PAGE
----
We chatted to Australian music legend, Brian Cadd ahead of his show at Charlestown Bowling Club on the 13th of November. During the interview we asked Brian about the future of the album as we know it, music to ‘bonk’ to, and his favourite room to play.
What’s your outlook on the record industry today? In a digital world full of single releases, do you think THE ALBUM is dead?
Essentially the album remains as an entity at least in the minds of the many music fans still around who grew up with them. Thus there will be, for a while at least, continuing purchases of music in complete album length. However, the very act of downloading offers us the choice of only buying those tracks we really like. So more and more artists and companies are putting smaller amounts of tracks up online (E.P.s particularly) so that focus will be on the two or three most commercial tracks, rather than having to buy all the ‘filler’ tracks as well.
The deeper question might really be: do new artists understand the reason or concept behind an album…as the Industry goes forward. It was usually a musical gathering of all the songs and ideas that an artist or group had available to give an audience at a PARTICULAR time in their development. So a dozen or so tracks showing the depth and breadth of their current creativity was what you got when you bought the album. Additionally there were often ‘concept’ albums themselves, which were a body of work that had a continuity and common theme…often in story form.
An artist or group usually has several different directions to its creativity. So if the limit of purchasable music available to a potential new band is only one or two tracks, it is difficult for them to project the true nature of the act, certainly in terms of live performance.
At this point in time it is definitely disappearing…but we said that vinyl was disappearing as well. And it has returned. Our business is cyclical so…who knows if it is dead forever.
When you wrote Don’t You Know It’s Magic, did you pen it for yourself or was it always the plan for someone else to record it?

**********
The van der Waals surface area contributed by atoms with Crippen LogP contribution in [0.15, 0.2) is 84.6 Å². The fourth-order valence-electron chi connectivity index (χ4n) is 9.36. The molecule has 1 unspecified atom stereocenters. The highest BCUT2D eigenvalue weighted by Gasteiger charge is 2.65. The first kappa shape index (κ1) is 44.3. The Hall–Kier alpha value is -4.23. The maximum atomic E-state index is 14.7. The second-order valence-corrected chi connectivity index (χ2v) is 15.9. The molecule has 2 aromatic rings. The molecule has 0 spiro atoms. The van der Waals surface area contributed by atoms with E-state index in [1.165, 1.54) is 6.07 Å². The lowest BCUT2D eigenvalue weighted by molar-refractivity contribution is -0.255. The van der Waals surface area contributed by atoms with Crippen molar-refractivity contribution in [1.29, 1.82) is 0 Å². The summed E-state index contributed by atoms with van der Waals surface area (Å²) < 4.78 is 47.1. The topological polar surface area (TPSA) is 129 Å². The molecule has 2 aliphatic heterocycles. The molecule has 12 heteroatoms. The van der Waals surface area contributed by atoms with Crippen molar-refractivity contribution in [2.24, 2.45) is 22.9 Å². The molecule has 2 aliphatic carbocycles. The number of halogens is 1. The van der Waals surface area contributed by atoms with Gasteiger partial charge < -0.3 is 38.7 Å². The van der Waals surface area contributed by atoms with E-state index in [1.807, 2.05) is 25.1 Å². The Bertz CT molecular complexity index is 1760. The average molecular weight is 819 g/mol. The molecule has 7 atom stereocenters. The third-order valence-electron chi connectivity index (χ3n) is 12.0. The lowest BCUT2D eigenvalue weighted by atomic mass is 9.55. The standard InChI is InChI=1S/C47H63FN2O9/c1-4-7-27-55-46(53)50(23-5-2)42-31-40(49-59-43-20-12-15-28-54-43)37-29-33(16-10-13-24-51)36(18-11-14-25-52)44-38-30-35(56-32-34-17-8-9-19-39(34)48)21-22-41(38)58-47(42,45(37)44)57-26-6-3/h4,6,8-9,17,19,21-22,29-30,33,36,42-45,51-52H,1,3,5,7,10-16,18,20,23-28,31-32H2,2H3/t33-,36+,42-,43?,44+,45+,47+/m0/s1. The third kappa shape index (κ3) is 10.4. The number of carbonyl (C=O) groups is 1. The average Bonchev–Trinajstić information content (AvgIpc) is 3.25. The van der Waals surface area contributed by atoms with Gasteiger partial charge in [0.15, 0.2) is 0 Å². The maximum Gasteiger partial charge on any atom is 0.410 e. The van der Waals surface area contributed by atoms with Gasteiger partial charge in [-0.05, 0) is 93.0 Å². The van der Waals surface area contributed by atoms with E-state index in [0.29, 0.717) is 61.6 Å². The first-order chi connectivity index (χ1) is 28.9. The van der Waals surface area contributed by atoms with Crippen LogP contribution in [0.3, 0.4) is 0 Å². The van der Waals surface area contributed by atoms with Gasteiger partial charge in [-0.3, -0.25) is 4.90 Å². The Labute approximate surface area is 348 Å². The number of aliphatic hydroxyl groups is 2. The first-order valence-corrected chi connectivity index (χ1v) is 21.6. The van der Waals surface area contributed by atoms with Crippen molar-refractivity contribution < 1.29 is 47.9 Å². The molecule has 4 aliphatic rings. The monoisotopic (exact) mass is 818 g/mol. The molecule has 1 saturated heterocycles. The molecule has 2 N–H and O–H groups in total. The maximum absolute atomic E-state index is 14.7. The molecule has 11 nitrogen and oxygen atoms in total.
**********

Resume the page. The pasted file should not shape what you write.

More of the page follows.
It was written for the Yamaha song contest. No artist in mind. I picked Johnny farnham to sing it in the worldwide contest in Japan after I won the contest here in Australia.
Your songs have been recorded by some of the worlds most admired and celebrated musicians. Do you have a favourite?
Ironically, out of all of them, my most favourite was a recording of my song LET GO by my all-time favourite singer DOBY GRAY (Drift Way). Unfortunately it was released as a follow-up single to Drift Away on the very DAY the record company folded!!!
You’ve spent time lecturing on songwriting. What do you think is the most miss understood aspect of writing a great song?
Probably the importance of retaining the interest of the listener. The “hook” or repetitive part that is usually the chorus…or at least IN the chorus, is the first part that the listeners learn. Research has shown that a listener usually learns that part after about 5 listens. So bogging down songs with long verses and taking ages to get to a chorus can damage the possibility of the listener even sticking around long enough to GET to the chorus. Also writers often say in 10 words what they could say in 5 if they really thought about it. Brevity is the key!
The last time you were in Newcastle you were playing with your mate Glenn. What do you and your fans get out of a solo show that they don’t get when you play with Glenn?
When two performers work together they tailor the show to fit the greatest number of COMMON aspects of their individual performances and repertoire. So, there are songs and performance tricks that are excluded because they aren’t suitable to BOTH artists. So, for instance when I come back to Newcastle this time, I will have songs and stories in the show that wouldn’t have suited Glenn and I doing them as a duo. There is a lot more freedom too…to take show in a new direction if you or the audience want to head that way…without having to worry about the other artist’s wishes.
You’ve played your fair share of gigs around our country. Do you have a favourite room?
Many. My two personal favourites though, (like a lot of Aussie artists) are The Crown in Melbourne and Twin Towns on the Gold Coast.
Do you cover any other songwriters songs during your show? If so why did you choose those particular numbers?
I always do a couple of Rolling Stone songs…because I loved them from the beginning and their material is so much fun to do live
If you were able to sit under the table and listen to any two people speak, who would it be and why?
Keith Richards and Mick Jagger. It would be hard to imagine them saying stuff that wouldn’t intrigue or interest me.
What’s your favourite drink to tuck into after a gig?
I usually have a scotch before…and a nice white wine after.
Last year Triple J ran a poll on the best “bonking songs”. If you could pick one song from your catalog that is perfect to “bonk” to, what would it be?
I don’t really listen to music at such times. Musicians are not good at that…because they tend to divide their concentration between the amorous action and what the band’s playing. Sometimes not doing either well 🙂
Brian plays the Charlestown Bowling Club on November 13. Tickets are available at the club.
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